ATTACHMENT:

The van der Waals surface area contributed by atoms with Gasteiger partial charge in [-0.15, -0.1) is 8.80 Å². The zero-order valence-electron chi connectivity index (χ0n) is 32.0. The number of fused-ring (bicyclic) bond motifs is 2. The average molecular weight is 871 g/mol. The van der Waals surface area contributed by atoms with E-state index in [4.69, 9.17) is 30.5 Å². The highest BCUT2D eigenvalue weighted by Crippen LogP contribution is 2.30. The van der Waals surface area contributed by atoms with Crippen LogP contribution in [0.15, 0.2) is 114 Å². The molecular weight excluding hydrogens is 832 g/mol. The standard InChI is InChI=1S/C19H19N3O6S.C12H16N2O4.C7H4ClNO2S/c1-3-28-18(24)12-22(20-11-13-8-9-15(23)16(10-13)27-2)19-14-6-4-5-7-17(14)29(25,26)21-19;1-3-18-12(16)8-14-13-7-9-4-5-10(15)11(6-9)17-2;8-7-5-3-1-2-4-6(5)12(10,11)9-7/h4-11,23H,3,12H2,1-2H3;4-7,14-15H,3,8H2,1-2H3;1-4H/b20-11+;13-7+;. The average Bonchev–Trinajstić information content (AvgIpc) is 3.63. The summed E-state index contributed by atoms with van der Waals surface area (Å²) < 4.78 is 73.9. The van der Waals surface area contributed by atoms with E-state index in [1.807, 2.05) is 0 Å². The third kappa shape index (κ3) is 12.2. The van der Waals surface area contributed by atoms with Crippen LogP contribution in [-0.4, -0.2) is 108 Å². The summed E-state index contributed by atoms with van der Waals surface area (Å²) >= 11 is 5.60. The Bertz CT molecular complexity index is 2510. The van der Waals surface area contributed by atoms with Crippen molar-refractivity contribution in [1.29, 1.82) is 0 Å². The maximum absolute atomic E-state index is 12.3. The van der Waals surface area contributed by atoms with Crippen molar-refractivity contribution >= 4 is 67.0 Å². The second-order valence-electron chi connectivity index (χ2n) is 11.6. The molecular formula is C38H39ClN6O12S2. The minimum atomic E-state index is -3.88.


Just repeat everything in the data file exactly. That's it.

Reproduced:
The van der Waals surface area contributed by atoms with Gasteiger partial charge in [-0.15, -0.1) is 8.80 Å². The zero-order valence-electron chi connectivity index (χ0n) is 32.0. The number of fused-ring (bicyclic) bond motifs is 2. The average molecular weight is 871 g/mol. The van der Waals surface area contributed by atoms with E-state index in [4.69, 9.17) is 30.5 Å². The highest BCUT2D eigenvalue weighted by Crippen LogP contribution is 2.30. The van der Waals surface area contributed by atoms with Crippen LogP contribution in [0.15, 0.2) is 114 Å². The molecular weight excluding hydrogens is 832 g/mol. The standard InChI is InChI=1S/C19H19N3O6S.C12H16N2O4.C7H4ClNO2S/c1-3-28-18(24)12-22(20-11-13-8-9-15(23)16(10-13)27-2)19-14-6-4-5-7-17(14)29(25,26)21-19;1-3-18-12(16)8-14-13-7-9-4-5-10(15)11(6-9)17-2;8-7-5-3-1-2-4-6(5)12(10,11)9-7/h4-11,23H,3,12H2,1-2H3;4-7,14-15H,3,8H2,1-2H3;1-4H/b20-11+;13-7+;. The average Bonchev–Trinajstić information content (AvgIpc) is 3.63. The summed E-state index contributed by atoms with van der Waals surface area (Å²) < 4.78 is 73.9. The van der Waals surface area contributed by atoms with E-state index in [1.807, 2.05) is 0 Å². The third kappa shape index (κ3) is 12.2. The van der Waals surface area contributed by atoms with Crippen LogP contribution in [-0.4, -0.2) is 108 Å². The summed E-state index contributed by atoms with van der Waals surface area (Å²) >= 11 is 5.60. The Bertz CT molecular complexity index is 2510. The van der Waals surface area contributed by atoms with Crippen molar-refractivity contribution in [1.29, 1.82) is 0 Å². The maximum absolute atomic E-state index is 12.3. The van der Waals surface area contributed by atoms with Crippen molar-refractivity contribution >= 4 is 67.0 Å². The second-order valence-electron chi connectivity index (χ2n) is 11.6. The molecular formula is C38H39ClN6O12S2. The minimum atomic E-state index is -3.88.